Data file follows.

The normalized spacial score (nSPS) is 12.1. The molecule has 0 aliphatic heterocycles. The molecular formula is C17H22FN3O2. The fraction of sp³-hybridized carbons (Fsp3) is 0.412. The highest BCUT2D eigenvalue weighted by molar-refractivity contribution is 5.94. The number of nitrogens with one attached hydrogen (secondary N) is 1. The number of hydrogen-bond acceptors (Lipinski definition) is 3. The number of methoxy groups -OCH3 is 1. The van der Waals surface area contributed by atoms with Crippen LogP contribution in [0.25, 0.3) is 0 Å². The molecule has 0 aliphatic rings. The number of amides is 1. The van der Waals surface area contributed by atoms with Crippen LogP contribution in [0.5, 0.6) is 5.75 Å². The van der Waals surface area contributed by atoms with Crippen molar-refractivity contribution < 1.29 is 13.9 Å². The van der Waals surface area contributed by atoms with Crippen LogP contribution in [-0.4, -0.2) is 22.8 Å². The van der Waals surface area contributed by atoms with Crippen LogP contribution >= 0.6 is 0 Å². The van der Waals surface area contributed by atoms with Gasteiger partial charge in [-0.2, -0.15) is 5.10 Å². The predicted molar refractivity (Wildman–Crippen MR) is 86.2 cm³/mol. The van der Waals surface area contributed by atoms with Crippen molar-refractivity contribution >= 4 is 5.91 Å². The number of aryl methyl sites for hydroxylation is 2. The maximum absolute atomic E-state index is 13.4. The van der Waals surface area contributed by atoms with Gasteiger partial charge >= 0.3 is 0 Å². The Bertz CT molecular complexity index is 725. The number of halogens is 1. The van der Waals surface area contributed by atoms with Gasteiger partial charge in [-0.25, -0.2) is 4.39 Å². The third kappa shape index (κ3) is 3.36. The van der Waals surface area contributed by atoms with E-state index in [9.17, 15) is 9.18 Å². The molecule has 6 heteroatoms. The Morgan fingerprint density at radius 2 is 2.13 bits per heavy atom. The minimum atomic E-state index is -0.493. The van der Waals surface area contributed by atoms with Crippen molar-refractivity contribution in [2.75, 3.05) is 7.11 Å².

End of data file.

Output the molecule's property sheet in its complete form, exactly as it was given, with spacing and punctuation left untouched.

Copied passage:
The normalized spacial score (nSPS) is 12.1. The molecule has 0 aliphatic heterocycles. The molecular formula is C17H22FN3O2. The fraction of sp³-hybridized carbons (Fsp3) is 0.412. The highest BCUT2D eigenvalue weighted by molar-refractivity contribution is 5.94. The number of nitrogens with one attached hydrogen (secondary N) is 1. The number of hydrogen-bond acceptors (Lipinski definition) is 3. The number of methoxy groups -OCH3 is 1. The van der Waals surface area contributed by atoms with Crippen LogP contribution in [0.25, 0.3) is 0 Å². The molecule has 0 aliphatic rings. The number of amides is 1. The van der Waals surface area contributed by atoms with Crippen LogP contribution in [0.5, 0.6) is 5.75 Å². The van der Waals surface area contributed by atoms with Crippen molar-refractivity contribution < 1.29 is 13.9 Å². The van der Waals surface area contributed by atoms with Crippen LogP contribution in [-0.4, -0.2) is 22.8 Å². The van der Waals surface area contributed by atoms with Crippen LogP contribution >= 0.6 is 0 Å². The van der Waals surface area contributed by atoms with Gasteiger partial charge in [-0.2, -0.15) is 5.10 Å². The predicted molar refractivity (Wildman–Crippen MR) is 86.2 cm³/mol. The van der Waals surface area contributed by atoms with Crippen molar-refractivity contribution >= 4 is 5.91 Å². The number of aryl methyl sites for hydroxylation is 2. The maximum absolute atomic E-state index is 13.4. The van der Waals surface area contributed by atoms with Gasteiger partial charge >= 0.3 is 0 Å². The Bertz CT molecular complexity index is 725. The number of halogens is 1. The van der Waals surface area contributed by atoms with Gasteiger partial charge in [-0.25, -0.2) is 4.39 Å². The third kappa shape index (κ3) is 3.36. The van der Waals surface area contributed by atoms with E-state index in [9.17, 15) is 9.18 Å². The molecule has 6 heteroatoms. The Morgan fingerprint density at radius 2 is 2.13 bits per heavy atom. The minimum atomic E-state index is -0.493. The van der Waals surface area contributed by atoms with Crippen molar-refractivity contribution in [2.75, 3.05) is 7.11 Å².